This community will examine the origin and history of German soccer. It will also study the German style of soccer and how the Bundesliga (Federal League) has become one of the strongest and well-known soccer leagues in the world. To better understand soccer and how the Germans play it, we'll watch historic games, films, and attend games at H-SC and DC United - and study teams from the first league together in a one credit seminar. If you play soccer, like soccer or are interested in German culture, then this Community is for you.

Leadership

Coordinator and Academic Advisor: Col. Rucker Snead, Director of the Wilson Center for Leadership

This Community is ideal for the student who was a leader at his high school and who wishes to continue to develop his leadership skills while at College. Students in this Community will be enrolled together in a seminar exploring leadership taught by Colonel Snead. In class, students will read case studies and biographies of successful leaders and will learn how to identify the qualities and practices of these individuals. Outside of class, students in this Community will become involved in campus organizations, will have opportunities to meet with campus and community leaders, and will have special opportunities to be involved with events hosted by the Wilson Center. If you see yourself as a future HSC leader-perhaps a student body president or Student Court Chair or ROTC Battalion Commander-then this Community is for you.

Self and Society

Coordinator and Academic Advisor: Dr. Gardner Harris, Assistant Professor of Religion

This community considers what it means to be human. The quest for understanding the nature of the self and the relationship an individual has to society and the wider universe has long preoccupied philosophers, artists, writers, poets, musicians, theologians, and scientists, to name a few. Students in this community will enroll in a one-credit seminar that will discussing "big ideas," music, film, technology, and current events. We will also visit museums, engage the local community, and, of course, eat together. Join this community if you are interested in further reflecting on who you are in relation to the social and natural worlds.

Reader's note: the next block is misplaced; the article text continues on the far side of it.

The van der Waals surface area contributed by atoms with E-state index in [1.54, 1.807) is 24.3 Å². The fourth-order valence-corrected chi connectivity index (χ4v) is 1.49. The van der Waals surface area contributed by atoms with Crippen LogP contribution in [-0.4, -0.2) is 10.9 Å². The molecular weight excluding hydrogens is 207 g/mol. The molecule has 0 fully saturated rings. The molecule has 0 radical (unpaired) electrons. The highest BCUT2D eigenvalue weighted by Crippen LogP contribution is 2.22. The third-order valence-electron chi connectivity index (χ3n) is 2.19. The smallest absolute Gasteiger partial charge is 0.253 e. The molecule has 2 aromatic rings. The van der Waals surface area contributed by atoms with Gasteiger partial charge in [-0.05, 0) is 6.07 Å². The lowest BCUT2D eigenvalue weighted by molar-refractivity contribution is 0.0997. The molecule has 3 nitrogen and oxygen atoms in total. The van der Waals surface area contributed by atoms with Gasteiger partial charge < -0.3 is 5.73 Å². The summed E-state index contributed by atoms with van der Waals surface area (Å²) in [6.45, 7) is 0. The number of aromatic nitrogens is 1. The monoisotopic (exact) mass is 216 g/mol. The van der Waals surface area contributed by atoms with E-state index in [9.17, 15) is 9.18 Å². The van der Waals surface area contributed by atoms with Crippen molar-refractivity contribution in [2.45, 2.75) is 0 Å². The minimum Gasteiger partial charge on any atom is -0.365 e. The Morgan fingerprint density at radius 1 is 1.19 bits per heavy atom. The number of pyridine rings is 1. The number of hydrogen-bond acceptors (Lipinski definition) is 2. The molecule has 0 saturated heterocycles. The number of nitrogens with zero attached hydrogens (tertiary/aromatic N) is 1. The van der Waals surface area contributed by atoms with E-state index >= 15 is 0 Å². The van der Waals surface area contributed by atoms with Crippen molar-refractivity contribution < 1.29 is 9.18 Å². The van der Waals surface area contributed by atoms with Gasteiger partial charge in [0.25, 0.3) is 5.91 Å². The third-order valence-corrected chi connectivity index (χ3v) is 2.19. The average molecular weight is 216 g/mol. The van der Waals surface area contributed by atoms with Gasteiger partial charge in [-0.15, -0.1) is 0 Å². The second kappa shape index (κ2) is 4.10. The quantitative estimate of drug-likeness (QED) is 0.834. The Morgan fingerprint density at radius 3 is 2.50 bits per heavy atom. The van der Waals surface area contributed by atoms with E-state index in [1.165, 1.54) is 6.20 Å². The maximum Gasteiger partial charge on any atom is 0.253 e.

Words and the World

Coordinator and Academic Advisor: Dr. Robert Irons '00, Assistant Professor of Classics

This Living and Learning Community explores the relationship between a thing in the world and the word we use to describe it. How does the language we use influence how we think? How might our understanding of common life experiences be informed by the way we talk about them? In this Community - and the one-credit seminar students will enroll in - we will investigate these questions through the sustained reflection of words central to the individual interests of each student, to the College community as a whole, and to the greater world around us. And as we consider words, we'll explore the world around us - through hikes, campus tours, trips to town, and shared meals. If you're interested in language, writing or how we define the world around us, this is a community for you.